We also reject defendant's argument that his conviction should be reversed because the court advised the jury in the absence of defendant and his attorney. The trial court informed defense counsel that he had received a note from the jury and that he advised the jury in counsel's absence to "read the instructions and continue their deliberations." Defense counsel stated that he had no objections and the issue was not raised in his written motion for a new trial. The issue is therefore waived on appeal. People v. Caballero (1984), 102 Ill. 2d 23, 31-32, 464 N.E.2d 223, cert. denied (1984), 469 U.S. 963, 83 L. Ed. 2d 298, 105 S. Ct. 362.
Defendant next contends that he was not proved guilty beyond a reasonable doubt. The basis for this contention is that his conviction rests on the testimony of a single complainant, his fingerprints were not found on the gun allegedly used in the incident, no witness saw the gun thrown from the car into the alley where it was discovered by Officer Vondrak and the money found in his possession is a fungible commodity. We find these arguments unpersuasive.
The testimony of a single witness can be sufficient to support a conviction if the witness observed the accused under conditions permitting a positive identification. (People v. McNutt (1986), 146 Ill. App. 3d 357, 496 N.E.2d 1089.) As a reviewing court we may not substitute our judgment for that of the trier of fact on questions involving the weight of the evidence or the credibility of a witness, nor will we reverse a conviction unless the evidence is so improbable as to raise a reasonable doubt of guilt. (See People v. Mansion (1977), 67 Ill. 2d 564, 578, 367 N.E.2d 1313, cert. denied (1978), 435 U.S. 937, 55 L. Ed. 2d 533, 98 S. Ct. 1513.) Here the victim had ample opportunity to view the defendants' faces, as they were only a few feet away from him during the robbery and there were streetlights illuminating the area. The defendants were followed and arrested shortly after the robbery and immediately identified by the victim.
Although no witness saw the defendants throw the gun into the alley, the victim, an army veteran familiar with guns, testified that a bluesteel .38 caliber revolver was used by defendant Chew during the robbery. A police officer retraced the route of the chase through the alley and testified regarding the recovery of a fully loaded bluesteel revolver one block from where defendant's car was stopped. The handle had been cracked and there were fresh scratches on the barrel and cylinder. Despite the fact that fingerprints were not taken due to the fact that the surface of the gun handle was rough and not conducive to the taking of fingerprints, we believe there was sufficient circumstantial evidence for the jury to believe that this was the gun used by the defendant.
In our opinion, there was also sufficient circumstantial evidence for the jury to find that the money found in defendant's sock was the money taken from the complainant. Rockingham testified that of the $176 taken from him, he had a $100 bill, one $50 bill and one $10 bill, the denominations found in defendant's sock at the time of his arrest.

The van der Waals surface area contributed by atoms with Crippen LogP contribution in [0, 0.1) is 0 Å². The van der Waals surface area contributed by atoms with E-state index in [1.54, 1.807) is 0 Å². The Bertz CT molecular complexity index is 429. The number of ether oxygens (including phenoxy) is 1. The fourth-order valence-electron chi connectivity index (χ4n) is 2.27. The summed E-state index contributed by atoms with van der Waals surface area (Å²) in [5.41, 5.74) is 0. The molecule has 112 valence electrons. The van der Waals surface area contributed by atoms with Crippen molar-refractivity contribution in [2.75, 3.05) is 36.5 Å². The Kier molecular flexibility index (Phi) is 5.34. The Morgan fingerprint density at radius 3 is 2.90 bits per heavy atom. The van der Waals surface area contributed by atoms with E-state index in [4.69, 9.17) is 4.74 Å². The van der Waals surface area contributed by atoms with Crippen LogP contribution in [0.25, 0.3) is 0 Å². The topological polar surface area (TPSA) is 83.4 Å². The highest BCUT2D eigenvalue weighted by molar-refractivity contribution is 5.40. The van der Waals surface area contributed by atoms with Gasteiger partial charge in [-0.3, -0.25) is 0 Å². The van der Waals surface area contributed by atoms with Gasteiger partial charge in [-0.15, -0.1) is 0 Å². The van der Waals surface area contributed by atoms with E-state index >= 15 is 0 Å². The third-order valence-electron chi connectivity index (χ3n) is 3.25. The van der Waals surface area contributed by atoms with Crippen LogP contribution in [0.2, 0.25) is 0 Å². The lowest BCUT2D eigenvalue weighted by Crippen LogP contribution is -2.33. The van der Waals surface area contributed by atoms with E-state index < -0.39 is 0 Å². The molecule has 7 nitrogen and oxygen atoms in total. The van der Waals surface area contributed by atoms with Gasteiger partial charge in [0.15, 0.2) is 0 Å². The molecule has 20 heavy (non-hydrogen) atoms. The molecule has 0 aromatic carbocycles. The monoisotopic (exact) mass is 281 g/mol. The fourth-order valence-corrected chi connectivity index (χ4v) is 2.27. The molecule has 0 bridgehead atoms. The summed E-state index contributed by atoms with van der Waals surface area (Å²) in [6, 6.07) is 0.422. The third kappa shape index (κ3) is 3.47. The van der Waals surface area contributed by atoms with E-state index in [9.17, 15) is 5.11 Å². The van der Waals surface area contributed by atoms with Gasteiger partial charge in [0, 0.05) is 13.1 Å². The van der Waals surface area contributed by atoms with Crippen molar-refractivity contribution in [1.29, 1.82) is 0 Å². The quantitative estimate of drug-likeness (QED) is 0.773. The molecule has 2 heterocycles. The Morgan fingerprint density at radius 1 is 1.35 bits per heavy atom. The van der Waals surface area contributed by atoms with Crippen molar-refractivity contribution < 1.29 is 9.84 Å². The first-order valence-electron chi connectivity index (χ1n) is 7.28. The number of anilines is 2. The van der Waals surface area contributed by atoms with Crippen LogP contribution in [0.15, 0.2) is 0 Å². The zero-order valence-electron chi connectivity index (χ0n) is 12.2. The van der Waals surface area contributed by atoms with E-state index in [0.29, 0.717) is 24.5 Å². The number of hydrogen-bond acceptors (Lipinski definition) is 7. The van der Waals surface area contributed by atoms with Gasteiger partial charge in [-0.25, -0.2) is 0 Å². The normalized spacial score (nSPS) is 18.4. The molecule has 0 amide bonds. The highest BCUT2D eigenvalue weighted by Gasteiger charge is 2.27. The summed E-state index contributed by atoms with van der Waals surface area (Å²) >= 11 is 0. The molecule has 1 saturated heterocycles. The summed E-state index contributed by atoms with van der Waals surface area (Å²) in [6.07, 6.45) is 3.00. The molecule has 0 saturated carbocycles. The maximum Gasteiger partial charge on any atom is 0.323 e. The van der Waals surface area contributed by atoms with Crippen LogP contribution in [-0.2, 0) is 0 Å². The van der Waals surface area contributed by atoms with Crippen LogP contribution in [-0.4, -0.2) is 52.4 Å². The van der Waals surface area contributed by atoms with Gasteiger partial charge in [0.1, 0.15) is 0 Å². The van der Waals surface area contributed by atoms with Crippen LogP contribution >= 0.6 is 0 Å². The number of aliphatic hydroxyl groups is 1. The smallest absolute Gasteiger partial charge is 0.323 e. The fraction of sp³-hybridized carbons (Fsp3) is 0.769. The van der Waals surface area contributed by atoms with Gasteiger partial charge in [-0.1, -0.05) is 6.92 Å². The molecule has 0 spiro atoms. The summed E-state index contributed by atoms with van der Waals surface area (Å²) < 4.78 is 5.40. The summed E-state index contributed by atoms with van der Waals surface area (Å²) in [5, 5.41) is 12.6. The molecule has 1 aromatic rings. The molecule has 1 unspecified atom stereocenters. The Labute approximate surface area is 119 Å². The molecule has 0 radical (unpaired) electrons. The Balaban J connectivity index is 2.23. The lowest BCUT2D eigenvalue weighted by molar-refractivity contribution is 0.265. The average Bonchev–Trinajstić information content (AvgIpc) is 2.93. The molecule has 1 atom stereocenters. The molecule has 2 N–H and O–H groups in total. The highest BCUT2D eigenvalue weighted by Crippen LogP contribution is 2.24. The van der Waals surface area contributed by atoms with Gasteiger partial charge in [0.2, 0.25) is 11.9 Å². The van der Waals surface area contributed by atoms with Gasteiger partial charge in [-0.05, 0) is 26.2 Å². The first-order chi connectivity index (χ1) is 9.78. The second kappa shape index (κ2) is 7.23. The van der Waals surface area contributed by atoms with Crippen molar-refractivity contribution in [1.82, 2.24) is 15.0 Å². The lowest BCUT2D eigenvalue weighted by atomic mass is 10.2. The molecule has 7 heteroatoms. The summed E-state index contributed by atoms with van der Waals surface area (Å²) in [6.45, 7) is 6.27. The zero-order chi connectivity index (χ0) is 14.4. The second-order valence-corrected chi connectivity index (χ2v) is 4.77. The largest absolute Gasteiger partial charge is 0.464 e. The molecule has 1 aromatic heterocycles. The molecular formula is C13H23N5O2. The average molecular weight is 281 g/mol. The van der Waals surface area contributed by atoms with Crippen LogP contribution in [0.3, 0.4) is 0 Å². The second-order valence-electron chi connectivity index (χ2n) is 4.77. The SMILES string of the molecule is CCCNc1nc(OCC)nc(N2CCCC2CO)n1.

Defendant's final argument is that the 45-year extended-term sentence was extremely excessive in light of the fact that no one was harmed during the armed robbery. He points out that his codefendant, Lawrence Blakely, who had a similar criminal background, received only a 30-year sentence. On review, we find that the trial court did not abuse its discretion in sentencing the defendant to a 45-year extended term of incarceration.
The trial and sentencing proceedings afford the trial court a superior opportunity to consider the factors upon which a sentence is predicated (People v. Perruquet (1977), 68 Ill. 2d 149, 154, 368 N.E.2d 882), and a reviewing court may not substitute its judgment or preference in regard to sentencing for that of the trial court. People v. Hicks (1984), 101 Ill. 2d 366, 375, 462 N.E.2d 473.
The trial court below, in imposing sentence on defendant Chew and his two codefendants, considered the facts of this case, the criminal histories of each defendant and the information in the presentence investigation report. Walter Cunningham, who had no prior felony convictions, was sentenced in absentia to 15 years' incarceration. *fn1 Lawrence Blakely, who had two prior felony convictions, one of which was a Class X, was sentenced to 30 years' imprisonment. *fn2 Defendant Chew, however, held the loaded gun on Robert Rockingham while his money was taken and most of the money was later recovered in Chew's possession. Since defendant had three prior felony convictions, including two Class X felonies and one manslaughter conviction, he was eligible for an extended-term sentence of from 30 to 60 years' incarceration. Under the circumstances here, we do not believe the court abused its discretion in sentencing defendant to 45 years' incarceration.
Accordingly, the judgment of the circuit court of Cook County is affirmed.
Pursuant to People v. Nicholls (1978), 71 Ill. 2d 166, 374 N.E.2d 194, and People v. Agnew (1985), 105 Ill. 2d 275, 473 N.E.2d 1319, the State is granted $75 to cover the costs of this appeal.